[0135] These additional degrees of control may help to provide more optimum workpiece orientation with cutting and outfeed components.

[0136]FIGS. 23a-b show an alternative embodiment of an optimizing planer that is similar to the embodiment as shown in FIGS. 22a-b. Again up to six axes of control are used with stationary cutting elements. This design differs in that the side cutting heads are located just after the top and bottom heads. The workpiece is positioned in the Y-axis by the infeed positioning module rather than the intermediate positioning module with side head steering anvils. Again an infeed positioning module is used with up to six axes of control.

[0137]FIGS. 24a-b show an alternative embodiment of an optimizing planer that is similar to the embodiment as shown in FIGS. 23a-b. Again up to six axes of control is used with stationary cutting elements. This design differs in that the top planer head is located directly above the bottom planer head.

[0138] An alternative embodiment of an optimizing planer (not shown) is possible similar to the embodiment shown in FIGS. 24a-b where an infeed positioning module is used with stationary planer heads except that the workpiece is shaped in approximately a single plane with combination top/side and bottom/side planer heads as shown in FIGS. 17 through 21.

[0139]FIGS. 25 through 28 show an example of a single workpiece moving through an optimizing planer with a six axis infeed positioning module and stationary cutting elements. FIGS. 25-25a and 27 show the top view of the optimized planing operation. The rough workpiece is shown with the intended finished piece outlined with a dashed line. In this example, the infeed positioning module rotates (about the Z axis) and translates (Y axis linear) to line up the edge of the intended finished piece with the tail guide located in the outfeed section. As the workpiece moves through the planer the infeed positioning module continues to rotate and translate to maintain the lineup of the edge of the intended finished workpiece with the tail guide.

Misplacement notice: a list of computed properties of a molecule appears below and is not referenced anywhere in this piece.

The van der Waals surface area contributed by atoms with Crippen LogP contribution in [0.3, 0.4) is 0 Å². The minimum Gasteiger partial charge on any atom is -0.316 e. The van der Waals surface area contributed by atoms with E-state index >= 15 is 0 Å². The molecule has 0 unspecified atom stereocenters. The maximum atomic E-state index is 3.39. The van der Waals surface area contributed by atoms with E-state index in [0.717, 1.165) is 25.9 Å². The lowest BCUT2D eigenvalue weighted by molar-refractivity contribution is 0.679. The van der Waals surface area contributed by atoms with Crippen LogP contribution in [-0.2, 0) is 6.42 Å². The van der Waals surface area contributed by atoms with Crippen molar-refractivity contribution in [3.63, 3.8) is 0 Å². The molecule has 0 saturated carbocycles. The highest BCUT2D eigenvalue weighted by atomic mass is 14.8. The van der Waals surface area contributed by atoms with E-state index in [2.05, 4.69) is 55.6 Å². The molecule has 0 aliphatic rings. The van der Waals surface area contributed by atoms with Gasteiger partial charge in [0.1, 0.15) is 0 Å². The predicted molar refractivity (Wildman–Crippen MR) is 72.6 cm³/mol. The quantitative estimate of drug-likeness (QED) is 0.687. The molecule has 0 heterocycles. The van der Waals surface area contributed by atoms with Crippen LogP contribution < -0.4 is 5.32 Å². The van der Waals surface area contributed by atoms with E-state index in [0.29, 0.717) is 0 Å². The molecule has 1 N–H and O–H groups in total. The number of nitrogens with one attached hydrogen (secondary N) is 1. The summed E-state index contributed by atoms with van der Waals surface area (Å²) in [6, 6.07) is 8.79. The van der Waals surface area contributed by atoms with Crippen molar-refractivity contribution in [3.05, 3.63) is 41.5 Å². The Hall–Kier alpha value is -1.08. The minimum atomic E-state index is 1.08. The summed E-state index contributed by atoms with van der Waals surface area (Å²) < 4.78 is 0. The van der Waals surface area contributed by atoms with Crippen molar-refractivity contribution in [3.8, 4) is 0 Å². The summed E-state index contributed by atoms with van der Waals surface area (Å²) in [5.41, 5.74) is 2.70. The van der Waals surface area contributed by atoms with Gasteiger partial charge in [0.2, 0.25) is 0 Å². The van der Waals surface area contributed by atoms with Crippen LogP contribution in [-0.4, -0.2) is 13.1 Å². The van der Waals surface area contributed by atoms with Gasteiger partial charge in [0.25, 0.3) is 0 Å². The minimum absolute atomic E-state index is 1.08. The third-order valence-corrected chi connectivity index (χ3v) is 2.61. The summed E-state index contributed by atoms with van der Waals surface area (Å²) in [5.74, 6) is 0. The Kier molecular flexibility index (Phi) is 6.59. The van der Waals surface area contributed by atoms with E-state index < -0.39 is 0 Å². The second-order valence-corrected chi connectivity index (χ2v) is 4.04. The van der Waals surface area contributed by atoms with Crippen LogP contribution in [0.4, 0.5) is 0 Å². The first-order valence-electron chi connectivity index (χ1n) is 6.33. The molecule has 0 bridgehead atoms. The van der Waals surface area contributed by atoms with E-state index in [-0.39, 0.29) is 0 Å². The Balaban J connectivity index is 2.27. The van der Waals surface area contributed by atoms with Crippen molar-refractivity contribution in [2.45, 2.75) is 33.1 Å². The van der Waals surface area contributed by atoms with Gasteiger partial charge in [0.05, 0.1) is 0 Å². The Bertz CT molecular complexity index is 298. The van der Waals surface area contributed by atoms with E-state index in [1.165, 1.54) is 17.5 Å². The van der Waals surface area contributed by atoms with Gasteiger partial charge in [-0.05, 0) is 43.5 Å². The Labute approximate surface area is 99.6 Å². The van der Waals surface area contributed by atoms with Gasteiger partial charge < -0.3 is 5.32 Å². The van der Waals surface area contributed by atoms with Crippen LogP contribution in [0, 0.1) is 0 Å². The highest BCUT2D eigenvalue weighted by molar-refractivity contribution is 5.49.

[0140]FIGS. 26-26a and 28 show the side view of the same workpiece as it moves through the same optimizing planer. The infeed positioning module rotates (about the Y axis) and translates (Z axis linear) to line up the bottom edge of the intended finished piece with the tail plate and outfeed rolls (FIGS. 26-26a). Again, as the workpiece moves through the planer the infeed positioning module continues to rotate and translate to maintain the lineup of the bottom edge of the intended finished workpiece with the outfeed components (FIG. 28).

[0141]FIGS. 29a-b show an alternative embodiment of an optimizing planer where the cutting elements and the outfeed components are moved together in a single module with up to six axes of control. Side steering anvils are used to control the workpiece into the side heads.

[0142]FIGS. 30a-b show an alternative embodiment of an optimizing planer similar to the embodiment shown in FIGS. 29a-b except the location of the side heads is moved to just after the top and bottom heads. Independently actuated steering anvils are not used in this case.

[0143]FIGS. 31a-b show an alternative embodiment of an optimizing planer similar to the embodiment shown in FIGS. 30a-b except the top and bottom heads are positioned inline.

[0144]FIGS. 32a-b show an alternative embodiment of an optimizing planer similar to the embodiment shown in FIGS. 31a-b except the infeed module is also moved with up to six degrees of control.

[0145]FIGS. 33a-b show an alternative embodiment of an optimizing planer similar to the embodiment shown in FIGS. 32a-b except the cutting elements are held stationary.

[0146] An additional embodiment is also possible (not shown) similar to the embodiment shown in FIGS. 33a-b except that only a portion of the cutting elements are stationary.

[0147]FIGS. 34 and 35 show alternative embodiments of an optimizing planer similar to the preferred embodiment shown in FIGS. 15a-b except these designs allow gross size changes to be made to selective workpieces being processed. These gross size changes are typically made for the purpose of extracting the highest value finished piece or pieces from each incoming rough workpiece.